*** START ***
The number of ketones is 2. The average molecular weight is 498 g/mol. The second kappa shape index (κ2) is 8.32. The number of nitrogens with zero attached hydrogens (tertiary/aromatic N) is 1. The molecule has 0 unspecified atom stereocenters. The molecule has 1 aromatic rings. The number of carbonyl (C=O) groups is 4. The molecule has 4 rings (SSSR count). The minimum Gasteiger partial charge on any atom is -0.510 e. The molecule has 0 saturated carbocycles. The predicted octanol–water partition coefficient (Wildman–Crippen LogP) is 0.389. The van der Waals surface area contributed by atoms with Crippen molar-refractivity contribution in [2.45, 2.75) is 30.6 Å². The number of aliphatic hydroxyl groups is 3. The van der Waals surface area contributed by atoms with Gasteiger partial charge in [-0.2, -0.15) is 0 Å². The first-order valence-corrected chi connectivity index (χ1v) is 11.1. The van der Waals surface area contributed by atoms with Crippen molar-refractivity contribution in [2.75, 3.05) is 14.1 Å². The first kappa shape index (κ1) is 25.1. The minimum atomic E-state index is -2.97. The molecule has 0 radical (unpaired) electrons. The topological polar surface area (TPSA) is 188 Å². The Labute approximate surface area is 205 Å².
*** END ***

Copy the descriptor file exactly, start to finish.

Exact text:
The number of ketones is 2. The average molecular weight is 498 g/mol. The second kappa shape index (κ2) is 8.32. The number of nitrogens with zero attached hydrogens (tertiary/aromatic N) is 1. The molecule has 0 unspecified atom stereocenters. The molecule has 1 aromatic rings. The number of carbonyl (C=O) groups is 4. The molecule has 4 rings (SSSR count). The minimum Gasteiger partial charge on any atom is -0.510 e. The molecule has 0 saturated carbocycles. The predicted octanol–water partition coefficient (Wildman–Crippen LogP) is 0.389. The van der Waals surface area contributed by atoms with Crippen molar-refractivity contribution in [2.45, 2.75) is 30.6 Å². The number of aliphatic hydroxyl groups is 3. The van der Waals surface area contributed by atoms with Gasteiger partial charge in [-0.2, -0.15) is 0 Å². The first-order valence-corrected chi connectivity index (χ1v) is 11.1. The van der Waals surface area contributed by atoms with Crippen molar-refractivity contribution in [2.75, 3.05) is 14.1 Å². The first kappa shape index (κ1) is 25.1. The minimum atomic E-state index is -2.97. The molecule has 0 radical (unpaired) electrons. The topological polar surface area (TPSA) is 188 Å². The Labute approximate surface area is 205 Å².